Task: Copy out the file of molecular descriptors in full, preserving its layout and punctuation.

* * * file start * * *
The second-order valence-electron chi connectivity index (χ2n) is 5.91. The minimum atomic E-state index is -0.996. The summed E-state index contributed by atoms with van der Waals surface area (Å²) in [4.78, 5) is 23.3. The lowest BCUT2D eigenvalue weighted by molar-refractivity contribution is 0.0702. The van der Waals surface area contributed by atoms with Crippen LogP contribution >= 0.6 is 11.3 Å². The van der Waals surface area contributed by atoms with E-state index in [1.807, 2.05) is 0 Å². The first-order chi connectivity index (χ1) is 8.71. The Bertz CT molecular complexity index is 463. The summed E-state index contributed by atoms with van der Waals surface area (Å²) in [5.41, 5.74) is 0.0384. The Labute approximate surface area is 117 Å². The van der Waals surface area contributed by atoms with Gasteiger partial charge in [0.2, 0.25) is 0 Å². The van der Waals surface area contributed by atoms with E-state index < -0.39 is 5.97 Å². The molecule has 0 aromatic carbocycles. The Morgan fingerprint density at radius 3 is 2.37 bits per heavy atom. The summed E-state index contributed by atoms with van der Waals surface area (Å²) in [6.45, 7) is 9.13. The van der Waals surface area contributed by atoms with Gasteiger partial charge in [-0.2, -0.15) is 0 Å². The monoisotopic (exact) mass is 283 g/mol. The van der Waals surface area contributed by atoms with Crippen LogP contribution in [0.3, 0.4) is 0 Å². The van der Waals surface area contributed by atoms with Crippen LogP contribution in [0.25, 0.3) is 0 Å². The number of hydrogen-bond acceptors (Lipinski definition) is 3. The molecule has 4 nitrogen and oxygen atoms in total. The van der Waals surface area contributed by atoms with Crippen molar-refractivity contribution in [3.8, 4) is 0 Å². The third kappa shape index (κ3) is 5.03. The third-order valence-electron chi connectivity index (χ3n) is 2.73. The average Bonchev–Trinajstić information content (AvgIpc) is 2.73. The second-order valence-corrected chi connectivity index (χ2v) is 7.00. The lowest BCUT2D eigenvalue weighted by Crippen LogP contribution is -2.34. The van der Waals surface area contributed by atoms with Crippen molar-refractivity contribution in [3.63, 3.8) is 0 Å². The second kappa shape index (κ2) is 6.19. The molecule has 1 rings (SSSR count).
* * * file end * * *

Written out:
The second-order valence-electron chi connectivity index (χ2n) is 5.91. The minimum atomic E-state index is -0.996. The summed E-state index contributed by atoms with van der Waals surface area (Å²) in [4.78, 5) is 23.3. The lowest BCUT2D eigenvalue weighted by molar-refractivity contribution is 0.0702. The van der Waals surface area contributed by atoms with Crippen LogP contribution >= 0.6 is 11.3 Å². The van der Waals surface area contributed by atoms with E-state index in [1.807, 2.05) is 0 Å². The first-order chi connectivity index (χ1) is 8.71. The Bertz CT molecular complexity index is 463. The summed E-state index contributed by atoms with van der Waals surface area (Å²) in [5.41, 5.74) is 0.0384. The Labute approximate surface area is 117 Å². The van der Waals surface area contributed by atoms with Gasteiger partial charge in [0.2, 0.25) is 0 Å². The van der Waals surface area contributed by atoms with E-state index < -0.39 is 5.97 Å². The molecule has 0 aromatic carbocycles. The Morgan fingerprint density at radius 3 is 2.37 bits per heavy atom. The summed E-state index contributed by atoms with van der Waals surface area (Å²) in [6.45, 7) is 9.13. The van der Waals surface area contributed by atoms with Gasteiger partial charge in [-0.2, -0.15) is 0 Å². The monoisotopic (exact) mass is 283 g/mol. The van der Waals surface area contributed by atoms with Crippen LogP contribution in [0.3, 0.4) is 0 Å². The van der Waals surface area contributed by atoms with Crippen LogP contribution in [0.25, 0.3) is 0 Å². The number of hydrogen-bond acceptors (Lipinski definition) is 3. The molecule has 4 nitrogen and oxygen atoms in total. The van der Waals surface area contributed by atoms with Crippen molar-refractivity contribution in [3.8, 4) is 0 Å². The third kappa shape index (κ3) is 5.03. The third-order valence-electron chi connectivity index (χ3n) is 2.73. The average Bonchev–Trinajstić information content (AvgIpc) is 2.73. The second-order valence-corrected chi connectivity index (χ2v) is 7.00. The lowest BCUT2D eigenvalue weighted by Crippen LogP contribution is -2.34. The van der Waals surface area contributed by atoms with Crippen molar-refractivity contribution in [3.63, 3.8) is 0 Å². The second kappa shape index (κ2) is 6.19. The molecule has 1 rings (SSSR count).